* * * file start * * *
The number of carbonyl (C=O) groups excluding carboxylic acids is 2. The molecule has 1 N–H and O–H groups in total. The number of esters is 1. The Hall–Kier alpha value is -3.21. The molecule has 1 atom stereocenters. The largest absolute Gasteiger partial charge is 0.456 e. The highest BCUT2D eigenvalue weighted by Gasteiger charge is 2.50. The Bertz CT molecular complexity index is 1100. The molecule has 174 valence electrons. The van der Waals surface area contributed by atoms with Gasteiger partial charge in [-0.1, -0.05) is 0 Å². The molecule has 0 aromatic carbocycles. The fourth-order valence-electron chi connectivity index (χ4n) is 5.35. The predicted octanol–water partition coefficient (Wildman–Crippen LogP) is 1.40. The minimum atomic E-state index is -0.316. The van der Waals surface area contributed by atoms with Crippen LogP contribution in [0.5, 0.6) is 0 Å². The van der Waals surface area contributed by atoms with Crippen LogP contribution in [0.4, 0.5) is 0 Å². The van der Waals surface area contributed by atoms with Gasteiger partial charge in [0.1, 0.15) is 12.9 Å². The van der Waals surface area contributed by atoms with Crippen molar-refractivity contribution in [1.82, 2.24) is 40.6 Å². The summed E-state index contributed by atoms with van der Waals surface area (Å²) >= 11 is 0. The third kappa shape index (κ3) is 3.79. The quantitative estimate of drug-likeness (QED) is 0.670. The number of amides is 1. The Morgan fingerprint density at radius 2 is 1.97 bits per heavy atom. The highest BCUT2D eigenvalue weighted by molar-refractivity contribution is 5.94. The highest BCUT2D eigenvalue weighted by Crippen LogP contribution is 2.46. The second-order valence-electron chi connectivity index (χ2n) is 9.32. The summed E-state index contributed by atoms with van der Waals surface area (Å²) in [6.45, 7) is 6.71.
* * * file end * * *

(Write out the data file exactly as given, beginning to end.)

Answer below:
The number of carbonyl (C=O) groups excluding carboxylic acids is 2. The molecule has 1 N–H and O–H groups in total. The number of esters is 1. The Hall–Kier alpha value is -3.21. The molecule has 1 atom stereocenters. The largest absolute Gasteiger partial charge is 0.456 e. The highest BCUT2D eigenvalue weighted by Gasteiger charge is 2.50. The Bertz CT molecular complexity index is 1100. The molecule has 174 valence electrons. The van der Waals surface area contributed by atoms with Gasteiger partial charge in [-0.1, -0.05) is 0 Å². The molecule has 0 aromatic carbocycles. The fourth-order valence-electron chi connectivity index (χ4n) is 5.35. The predicted octanol–water partition coefficient (Wildman–Crippen LogP) is 1.40. The minimum atomic E-state index is -0.316. The van der Waals surface area contributed by atoms with Crippen LogP contribution in [0.5, 0.6) is 0 Å². The van der Waals surface area contributed by atoms with Crippen LogP contribution in [0.4, 0.5) is 0 Å². The van der Waals surface area contributed by atoms with Gasteiger partial charge in [0.1, 0.15) is 12.9 Å². The van der Waals surface area contributed by atoms with Crippen molar-refractivity contribution in [1.82, 2.24) is 40.6 Å². The summed E-state index contributed by atoms with van der Waals surface area (Å²) >= 11 is 0. The third kappa shape index (κ3) is 3.79. The quantitative estimate of drug-likeness (QED) is 0.670. The number of amides is 1. The Morgan fingerprint density at radius 2 is 1.97 bits per heavy atom. The highest BCUT2D eigenvalue weighted by molar-refractivity contribution is 5.94. The highest BCUT2D eigenvalue weighted by Crippen LogP contribution is 2.46. The second-order valence-electron chi connectivity index (χ2n) is 9.32. The summed E-state index contributed by atoms with van der Waals surface area (Å²) in [6.45, 7) is 6.71.